“We have always felt that legislation is very heavy handed and completely unnecessary as the vast majority of smokers are considerate and do know that it is not a good idea to smoke in a very confined space like a car with children present, and they simply don’t do it.”

He said the ban on smoking in cars with children was important for the anti-smoking lobby as it is the first time that smoking has been banned in a private place. He added:

“This is a stepping stone towards further prohibition.”

New legal arrangements for private tenancies and court procedures

Small claims and residential leases are amongst the few legal documents that many people try and draft themselves. Over the next six months all of these will be changing, with the replacement of Assured and Short Assured Tenancies by a new single “private residential tenancy” (potentially from the end of the year) and the creation of Simple Procedure for civil court claims up to £5,000 (starting 28 November).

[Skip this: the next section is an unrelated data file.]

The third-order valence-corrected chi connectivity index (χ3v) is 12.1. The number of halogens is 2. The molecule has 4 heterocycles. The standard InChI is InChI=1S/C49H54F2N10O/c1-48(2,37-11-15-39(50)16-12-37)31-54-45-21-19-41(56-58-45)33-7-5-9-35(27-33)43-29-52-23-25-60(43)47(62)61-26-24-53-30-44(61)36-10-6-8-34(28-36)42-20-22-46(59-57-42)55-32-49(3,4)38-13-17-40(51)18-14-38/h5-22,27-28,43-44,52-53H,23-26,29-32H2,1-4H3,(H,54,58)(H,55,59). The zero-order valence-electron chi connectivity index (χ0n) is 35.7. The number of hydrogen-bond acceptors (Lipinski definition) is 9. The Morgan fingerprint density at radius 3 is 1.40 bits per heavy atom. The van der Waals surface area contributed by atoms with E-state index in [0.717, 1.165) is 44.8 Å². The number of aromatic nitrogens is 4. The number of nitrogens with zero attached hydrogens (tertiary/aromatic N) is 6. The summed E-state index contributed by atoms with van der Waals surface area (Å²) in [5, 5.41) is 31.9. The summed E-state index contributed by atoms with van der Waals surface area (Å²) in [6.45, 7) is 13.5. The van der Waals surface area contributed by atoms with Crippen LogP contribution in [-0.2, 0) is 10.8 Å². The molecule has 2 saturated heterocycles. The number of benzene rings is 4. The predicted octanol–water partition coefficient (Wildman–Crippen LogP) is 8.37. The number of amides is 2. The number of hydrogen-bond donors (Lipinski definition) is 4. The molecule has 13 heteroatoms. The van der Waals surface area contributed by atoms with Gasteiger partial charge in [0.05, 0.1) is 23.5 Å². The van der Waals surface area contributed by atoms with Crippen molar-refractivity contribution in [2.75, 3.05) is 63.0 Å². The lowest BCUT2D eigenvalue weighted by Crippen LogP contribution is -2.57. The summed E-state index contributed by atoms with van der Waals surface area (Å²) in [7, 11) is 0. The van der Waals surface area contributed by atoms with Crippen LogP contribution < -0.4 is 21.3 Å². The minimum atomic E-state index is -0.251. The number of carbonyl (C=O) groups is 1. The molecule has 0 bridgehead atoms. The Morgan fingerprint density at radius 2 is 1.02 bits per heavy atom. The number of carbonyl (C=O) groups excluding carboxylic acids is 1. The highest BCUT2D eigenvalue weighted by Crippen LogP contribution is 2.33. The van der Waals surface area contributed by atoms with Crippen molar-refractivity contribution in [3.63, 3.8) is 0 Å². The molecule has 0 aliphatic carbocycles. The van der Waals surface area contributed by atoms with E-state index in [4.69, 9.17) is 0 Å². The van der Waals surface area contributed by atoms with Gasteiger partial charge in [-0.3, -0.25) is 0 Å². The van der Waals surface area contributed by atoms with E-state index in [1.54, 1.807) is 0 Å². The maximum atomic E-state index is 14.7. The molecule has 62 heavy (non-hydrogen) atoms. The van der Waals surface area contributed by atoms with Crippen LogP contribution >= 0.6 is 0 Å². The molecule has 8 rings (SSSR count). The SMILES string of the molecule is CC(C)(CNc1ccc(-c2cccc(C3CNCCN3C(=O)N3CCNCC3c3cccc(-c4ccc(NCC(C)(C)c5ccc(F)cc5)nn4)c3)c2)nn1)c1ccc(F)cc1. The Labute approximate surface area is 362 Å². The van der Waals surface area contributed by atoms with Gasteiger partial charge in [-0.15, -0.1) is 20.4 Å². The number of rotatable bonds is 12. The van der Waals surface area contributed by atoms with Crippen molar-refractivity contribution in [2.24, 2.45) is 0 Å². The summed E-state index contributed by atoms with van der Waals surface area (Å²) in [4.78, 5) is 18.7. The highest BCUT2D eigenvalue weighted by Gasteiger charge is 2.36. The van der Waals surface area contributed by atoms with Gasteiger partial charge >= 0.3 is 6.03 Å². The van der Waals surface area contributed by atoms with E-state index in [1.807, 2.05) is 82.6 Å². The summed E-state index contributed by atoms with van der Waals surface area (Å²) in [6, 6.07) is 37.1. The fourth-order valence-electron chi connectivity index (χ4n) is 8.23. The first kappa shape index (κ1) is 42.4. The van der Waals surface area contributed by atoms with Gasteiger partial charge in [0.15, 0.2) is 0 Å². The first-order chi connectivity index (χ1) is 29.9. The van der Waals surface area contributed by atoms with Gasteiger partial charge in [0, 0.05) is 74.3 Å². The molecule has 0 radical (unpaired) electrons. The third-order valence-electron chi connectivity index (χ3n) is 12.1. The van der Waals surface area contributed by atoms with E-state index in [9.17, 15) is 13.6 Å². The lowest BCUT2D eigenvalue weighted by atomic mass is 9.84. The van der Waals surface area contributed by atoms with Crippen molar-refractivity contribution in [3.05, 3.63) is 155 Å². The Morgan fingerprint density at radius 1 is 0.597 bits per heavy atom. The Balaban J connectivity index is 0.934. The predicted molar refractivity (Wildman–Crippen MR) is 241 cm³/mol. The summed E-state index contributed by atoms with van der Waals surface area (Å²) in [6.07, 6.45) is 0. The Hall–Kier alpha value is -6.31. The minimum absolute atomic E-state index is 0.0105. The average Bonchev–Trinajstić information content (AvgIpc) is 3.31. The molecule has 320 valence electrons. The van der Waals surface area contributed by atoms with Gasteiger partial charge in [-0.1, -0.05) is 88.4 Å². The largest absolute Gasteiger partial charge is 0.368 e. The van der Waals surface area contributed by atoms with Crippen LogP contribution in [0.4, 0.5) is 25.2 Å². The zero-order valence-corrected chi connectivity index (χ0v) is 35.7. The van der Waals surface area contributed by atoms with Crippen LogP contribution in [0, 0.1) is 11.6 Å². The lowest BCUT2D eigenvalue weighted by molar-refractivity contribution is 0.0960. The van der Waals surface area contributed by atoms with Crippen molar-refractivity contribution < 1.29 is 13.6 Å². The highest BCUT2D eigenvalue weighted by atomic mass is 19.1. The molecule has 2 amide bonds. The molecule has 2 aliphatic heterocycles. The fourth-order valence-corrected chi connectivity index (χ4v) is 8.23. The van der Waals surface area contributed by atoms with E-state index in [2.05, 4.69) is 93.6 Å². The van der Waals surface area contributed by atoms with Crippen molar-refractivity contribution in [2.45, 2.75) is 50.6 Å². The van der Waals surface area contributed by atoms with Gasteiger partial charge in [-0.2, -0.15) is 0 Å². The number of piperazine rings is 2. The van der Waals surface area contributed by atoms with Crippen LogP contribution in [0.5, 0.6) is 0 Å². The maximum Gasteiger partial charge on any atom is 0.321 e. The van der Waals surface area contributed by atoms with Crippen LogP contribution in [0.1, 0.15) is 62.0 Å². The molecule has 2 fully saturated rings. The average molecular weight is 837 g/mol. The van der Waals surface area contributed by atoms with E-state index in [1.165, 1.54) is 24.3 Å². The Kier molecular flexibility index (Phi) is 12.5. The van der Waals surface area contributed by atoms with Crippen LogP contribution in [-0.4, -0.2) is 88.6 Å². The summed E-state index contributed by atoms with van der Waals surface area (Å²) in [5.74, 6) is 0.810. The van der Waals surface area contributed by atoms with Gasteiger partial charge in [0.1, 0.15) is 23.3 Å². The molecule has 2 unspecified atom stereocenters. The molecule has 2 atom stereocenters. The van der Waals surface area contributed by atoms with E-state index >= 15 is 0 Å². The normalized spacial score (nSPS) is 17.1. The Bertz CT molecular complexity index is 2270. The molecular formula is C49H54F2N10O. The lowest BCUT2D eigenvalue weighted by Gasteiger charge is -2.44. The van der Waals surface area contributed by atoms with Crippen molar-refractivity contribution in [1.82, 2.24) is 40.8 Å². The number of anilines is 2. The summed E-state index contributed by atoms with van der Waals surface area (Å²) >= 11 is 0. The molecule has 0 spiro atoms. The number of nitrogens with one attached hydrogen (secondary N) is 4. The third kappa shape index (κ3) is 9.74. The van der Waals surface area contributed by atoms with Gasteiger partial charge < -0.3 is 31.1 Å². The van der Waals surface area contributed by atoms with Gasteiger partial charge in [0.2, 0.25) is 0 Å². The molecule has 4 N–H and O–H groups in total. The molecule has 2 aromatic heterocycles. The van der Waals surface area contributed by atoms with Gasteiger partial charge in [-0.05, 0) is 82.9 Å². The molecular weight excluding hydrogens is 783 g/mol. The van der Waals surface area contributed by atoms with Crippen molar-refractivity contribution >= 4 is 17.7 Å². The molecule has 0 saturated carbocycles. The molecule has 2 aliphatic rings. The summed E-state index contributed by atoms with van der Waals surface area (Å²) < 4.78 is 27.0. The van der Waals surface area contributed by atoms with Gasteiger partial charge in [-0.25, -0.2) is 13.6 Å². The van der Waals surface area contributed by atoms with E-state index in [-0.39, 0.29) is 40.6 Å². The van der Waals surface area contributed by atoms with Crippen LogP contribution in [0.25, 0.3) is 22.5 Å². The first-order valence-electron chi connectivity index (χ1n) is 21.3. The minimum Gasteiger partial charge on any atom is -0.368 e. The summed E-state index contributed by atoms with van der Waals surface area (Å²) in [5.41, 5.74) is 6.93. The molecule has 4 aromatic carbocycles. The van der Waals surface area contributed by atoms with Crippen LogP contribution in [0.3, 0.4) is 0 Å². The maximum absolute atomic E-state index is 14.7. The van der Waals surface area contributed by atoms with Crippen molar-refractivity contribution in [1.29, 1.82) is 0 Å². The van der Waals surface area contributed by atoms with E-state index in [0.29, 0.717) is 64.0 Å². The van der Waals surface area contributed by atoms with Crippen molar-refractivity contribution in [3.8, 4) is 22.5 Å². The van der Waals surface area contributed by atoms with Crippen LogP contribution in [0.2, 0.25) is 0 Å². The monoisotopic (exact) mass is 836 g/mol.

Though the style tenancy documents are still under consultation, it is clear that the new paperwork in both areas is designed to be used by the public without needing a solicitor. There is even to be a “Model Tenancy” so landlords will have a standard lease which should be ‘good to go’ for most situations.

As a lawyer who specialises in these areas, I may not need a new career just yet however. Easy to use and understand documents is only one issue. For tenancies, decisions are needed on the various optional clauses and what best applies to the situation. For Simple Procedure, completing the form with all the needed information may still not answer whether there is a strong legal claim or a proper defence.

Although these documents should be straightforward to fill in, once you add in that the new procedures are quite different in both areas, and that tenants have much stronger rights under the new tenancy, legal advice still needs to be considered once the changes come into effect.

If I can be of any help at all please call Joel on 0141 552 3422 or email joel@mitchells-roberton.co.uk

This article was written by Joel Conn and appeared in the December/January edition of the Westender Magazine